Where else but in Canada?

In Canada, Islam has not yet developed a truly national form of social and religious culture; it is rather a work-in-progress.

But where else, except in Canada, will you find North America’s oldest mosque — still standing, preserved as a national heritage site in Edmonton, Alberta?

Where else, except in Canada, will you find the world’s first mosque with a multi-function gymnasium? This modern facility is used for events such as basketball games and sports tournaments, school graduations, fashion shows, or lectures – but on Fridays it becomes a place of prayer.

Where else, except in Canada, will you find university classrooms which have just been used for lectures in mathematics and computer science, converted on Fridays into prayer halls?

Where else in the Western world, except in Canada, will you find the highest per capita number of Muslim Members of Parliament and Senators?

Where else, except in Canada, will you find so many mosques and churches sharing each other’s parking lots?

And where else but in Canada will you hear the largest Protestant church in the country publicly declare that Muslims worship the same God that Christians do?

So who else, but Canadian Muslims, would originate the world’s first Islamic History Month? And they did!

All of these facts are Canadian realities, yet if questions about identity and self-definition still occupy a prominent place in the minds of our citizens, these issues pose an even greater challenge to Canada’s Muslims.

While Muslims are a small minority here (under 3 per cent of the total population), they are still the largest non-Christian minority in the country, comprising a wide variety of immigrants from some 40 different national, linguistic and ethnic backgrounds. And over 50 per cent of Canada’s 750,000 Muslims (2007 figures) are Canadian-born.

Muslim identity in Canada has been influenced in two major ways; first, there is the country itself — a nation with a comparatively young history (140 years in 2007), occupying a huge and ruggedly diverse land-mass –” and secondly, by the self-perceptions of its Muslim immigrants.

A Muslim in the U.S. is usually identified as a Black Muslim; in France, a North African; in Britain, an East Indian or Pakistani; and in Germany, a Turk. These designations reflect the predominant origin of Muslims in each of those countries. But that is not so in Canada, where Muslims have arrived from all over the world and from very diverse cultures. Here, in our unique and dynamically challenging environment, the Canadian Muslim is just that — a Canadian Muslim.

Whether they form a minority or majority segment of society, Muslims historically have been able to create localized Islamic cultures suitable for their region of settlement. This has resulted over time in distinct Islamic societies that developed among Arabs, Africans, Persians, East Indians, Malays, Chinese, Russians, and Turks.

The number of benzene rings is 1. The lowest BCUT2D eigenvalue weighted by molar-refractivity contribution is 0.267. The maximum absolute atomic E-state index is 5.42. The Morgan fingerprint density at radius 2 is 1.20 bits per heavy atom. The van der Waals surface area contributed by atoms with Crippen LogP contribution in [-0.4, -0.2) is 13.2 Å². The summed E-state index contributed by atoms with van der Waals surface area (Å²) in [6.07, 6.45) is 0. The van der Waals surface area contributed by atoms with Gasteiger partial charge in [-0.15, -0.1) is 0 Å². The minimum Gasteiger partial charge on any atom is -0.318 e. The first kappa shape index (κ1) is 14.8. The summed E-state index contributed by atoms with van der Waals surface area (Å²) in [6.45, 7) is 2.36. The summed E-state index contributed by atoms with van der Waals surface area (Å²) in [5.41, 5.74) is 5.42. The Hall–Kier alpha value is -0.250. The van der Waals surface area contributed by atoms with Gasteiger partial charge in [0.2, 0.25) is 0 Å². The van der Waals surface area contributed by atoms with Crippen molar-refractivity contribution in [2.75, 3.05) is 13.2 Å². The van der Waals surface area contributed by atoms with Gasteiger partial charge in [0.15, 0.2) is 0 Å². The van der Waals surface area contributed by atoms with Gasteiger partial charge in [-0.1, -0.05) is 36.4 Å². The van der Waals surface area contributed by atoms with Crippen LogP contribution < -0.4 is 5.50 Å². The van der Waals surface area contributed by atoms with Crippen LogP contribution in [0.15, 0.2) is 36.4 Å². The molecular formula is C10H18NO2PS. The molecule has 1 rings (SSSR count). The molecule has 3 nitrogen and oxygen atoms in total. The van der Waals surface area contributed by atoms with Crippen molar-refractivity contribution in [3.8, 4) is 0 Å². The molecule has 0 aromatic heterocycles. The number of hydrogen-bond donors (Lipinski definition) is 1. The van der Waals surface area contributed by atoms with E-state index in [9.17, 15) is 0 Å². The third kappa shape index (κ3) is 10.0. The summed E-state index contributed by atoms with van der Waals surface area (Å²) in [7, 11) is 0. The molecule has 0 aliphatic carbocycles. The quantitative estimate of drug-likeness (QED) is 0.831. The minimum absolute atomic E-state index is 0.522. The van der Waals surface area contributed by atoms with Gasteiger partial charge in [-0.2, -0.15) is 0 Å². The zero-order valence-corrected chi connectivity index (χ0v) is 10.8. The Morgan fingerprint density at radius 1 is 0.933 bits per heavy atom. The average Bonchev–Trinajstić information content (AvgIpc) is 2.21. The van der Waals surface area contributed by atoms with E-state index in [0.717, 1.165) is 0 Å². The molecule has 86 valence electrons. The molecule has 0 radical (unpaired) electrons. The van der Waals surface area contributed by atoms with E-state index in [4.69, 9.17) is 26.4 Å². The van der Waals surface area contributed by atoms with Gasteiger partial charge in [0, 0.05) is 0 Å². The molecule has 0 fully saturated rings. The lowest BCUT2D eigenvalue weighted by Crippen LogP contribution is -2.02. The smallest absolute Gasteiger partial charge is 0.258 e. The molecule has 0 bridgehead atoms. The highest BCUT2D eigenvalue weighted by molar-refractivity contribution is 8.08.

On the Indian subcontinent, for example, Muslims form a minority of some 400 millions. That’s a very large minority, yet a minority nonetheless.

But it didn’t stop Indian Muslims from building one of the world’s greatest cultures, highlighted by such imposing architectural monuments as the world-famous Taj Mahal. And Muslim culture similarly imprinted its distinct character on other areas, like Spain and Eastern Europe.

Now it is Canada’s turn to celebrate the Islamic legacy. Islamic History Month Canada is a new and unprecedented initiative developed to respond proactively to the multicultural, multiethnic and multifaith nation that we have become. Beginning in October 2007, it is hoped that all Canadians will share in this annual recognition of the nation’s largest non-Christian faith group.

Islamic heritage does not belong only to Canadian Muslims; it belongs to all Canadians. For more than 1,000 years, the contributors to Islamic civilization were of different ethnic backgrounds, including African, Asian and European. They were numerous men and women who were often adherents of different faiths; most would never even have known that they were helping to make history. Many of their names and accomplishments have faded with the passage of time, but their collective story has not been forgotten. Now there will be an annual opportunity, every October, to experience another chapter of the Islamic story.

Islamic History Month Canada will also enhance our ties, both economically and culturally, with Muslim countries around the world.

In the words of IHMC’s Honourary Chair, Senator Mobina Jaffer:

"Canada’s national cultural heritage is the sum total of the way Canadians from every background and every walk of life identify and express themselves. Islamic civilization does not belong only to Muslim Canadians, but to all Canadians. In fact, for more than 1,000 years (about 600 AD through 1600 AD), Muslims made significant contributions to the well-being of humanity in numerous fields of endeavour. There are so many good stories to share and new learnings to experience; we intend to do all that, and more, during Islamic History Month Canada."

Today, it would seem that the civilizations of East and West, or the Muslim and non-Muslim world, have become reversed. But perhaps it is more a case of having forgotten those former glories in the pursuit of present-day materialism and political agendas. A re-discovery and renewed appreciation of Muslim accomplishments would benefit all of humanity, allowing us to see — and hopefully resolve — present conflicts within the wider spectrum of human history.

Where else but in Canada?